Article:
Cell Cleaning (Day 1-2)Brood cells must be cleaned before the next use – cells will be inspected by the queen and if unsatisfactory will not be used.
Worker bees in the cleaning phase will perform this cleaning. If the cells are not clean, the worker bee must do it again.Nurse bee (Day 3-11)
Nurse bees feed the worker larvae worker jelly which is secreted from glands that produce royal jelly.
Advanced Nurse Bees (Day 6-11)
Feed royal jelly to the queen larva and drones receive worker jelly for 1 to 3 days at which time they are started on a diet of honey and pollen.
Wax production (Day 12-17)
Wax Bees – build cells from wax, repair old cells, and store nectar and pollen brought in by other workers. Early in the worker’s career she will exude wax from the space between several of her abdominal segments. Four sets of wax glands, situated inside the last four ventral segments of the abdomen, produce wax for comb construction.
Worker activities d
Honey sealing (Day18 – 22 )
Mature honey, sufficiently dried, is sealed tightly with wax to prevent absorption of moisture from the air by workers deputized to do same.
Drones do not feed themselves; they are fed by workers.
The attendants groom and feed the queen. They also collect QMP (Queen Mandibular Pheromone) from the queen and share it with the bees around them who also share it spreading its effects through the hive.
Workers will take wax from wax producing workers and build the comb with it.
Pollen brought into the hive for feeding the brood is also stored. It must be packed firmly into comb cells and mixed with a small amount of honey so that it will not spoil. Unlike honey, which does not support bacterial life, stored pollen will become rancid without proper care. It has to be kept in honey cells.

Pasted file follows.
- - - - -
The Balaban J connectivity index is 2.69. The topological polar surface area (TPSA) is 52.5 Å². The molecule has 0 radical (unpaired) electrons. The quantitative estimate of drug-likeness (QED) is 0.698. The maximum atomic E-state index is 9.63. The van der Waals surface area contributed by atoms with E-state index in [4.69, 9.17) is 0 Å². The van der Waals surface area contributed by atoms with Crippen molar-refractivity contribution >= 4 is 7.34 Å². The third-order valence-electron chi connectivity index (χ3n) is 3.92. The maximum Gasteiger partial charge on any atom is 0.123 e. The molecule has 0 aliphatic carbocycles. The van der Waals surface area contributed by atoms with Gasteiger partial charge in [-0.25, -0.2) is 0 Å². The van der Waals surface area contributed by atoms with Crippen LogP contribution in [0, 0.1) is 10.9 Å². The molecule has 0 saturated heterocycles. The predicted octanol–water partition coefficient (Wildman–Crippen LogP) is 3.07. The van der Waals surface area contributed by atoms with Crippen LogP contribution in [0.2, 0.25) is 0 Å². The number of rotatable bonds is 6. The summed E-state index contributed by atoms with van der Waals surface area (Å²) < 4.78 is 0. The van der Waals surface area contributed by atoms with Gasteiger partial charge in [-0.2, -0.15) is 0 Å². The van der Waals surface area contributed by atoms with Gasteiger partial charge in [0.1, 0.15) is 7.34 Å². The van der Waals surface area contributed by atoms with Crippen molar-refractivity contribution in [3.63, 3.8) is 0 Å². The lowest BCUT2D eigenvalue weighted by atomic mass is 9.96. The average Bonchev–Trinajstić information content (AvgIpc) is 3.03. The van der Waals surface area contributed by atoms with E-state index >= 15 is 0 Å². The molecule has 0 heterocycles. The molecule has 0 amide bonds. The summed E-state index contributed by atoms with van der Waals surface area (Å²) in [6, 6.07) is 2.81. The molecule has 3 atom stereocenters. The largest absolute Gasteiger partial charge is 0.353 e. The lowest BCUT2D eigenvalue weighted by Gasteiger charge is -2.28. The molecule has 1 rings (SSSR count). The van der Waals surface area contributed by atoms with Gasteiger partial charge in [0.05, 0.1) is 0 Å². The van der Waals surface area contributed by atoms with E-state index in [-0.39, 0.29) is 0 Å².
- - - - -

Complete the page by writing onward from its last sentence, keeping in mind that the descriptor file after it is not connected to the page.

The walls of the hive are covered with a thin coating of propolis, a resinous substance obtained from plants. In combination with enzymes added by the worker this has antibacterial and antifungal properties.
Propolis is used to aide with ventilation and at the entrances of hives.
Dead bees and failed larvae must be removed from the hive to prevent disease and allow cells to be reused. They will be carried some distance from the hive by mortuary bees.
Guard Bees (Days 18 – 21) protect the entrance of the hive from enemies
Soldiers hang around near the entrance and attack invaders.
They work in concert with entrance guards.
Entrance guard bees inspect incoming bees to ensure that they are bringing in food and have the correct hive odor. Other bees will be rejected or attacked with soldier bees.
Outside guard bees may take short flights around the outside of the hive in response to disturbances.
Worker bees fan the hive, cooling it with evaporated water brought by water carriers.
They direct airflow into the hive or out of the hive depending on need.
When the hive is in danger of overheating, these bees will obtain water, usually from within a short distance from the hive and bring it back to spread on the backs of fanning bees. The worker bee has a crop separate from the nectar crop for this purpose.
Foraging bees (Days 22 – 42)
The forager and scout bees travel (up to 1.5 miles) to a nectar source, pollen source or to collect propolis.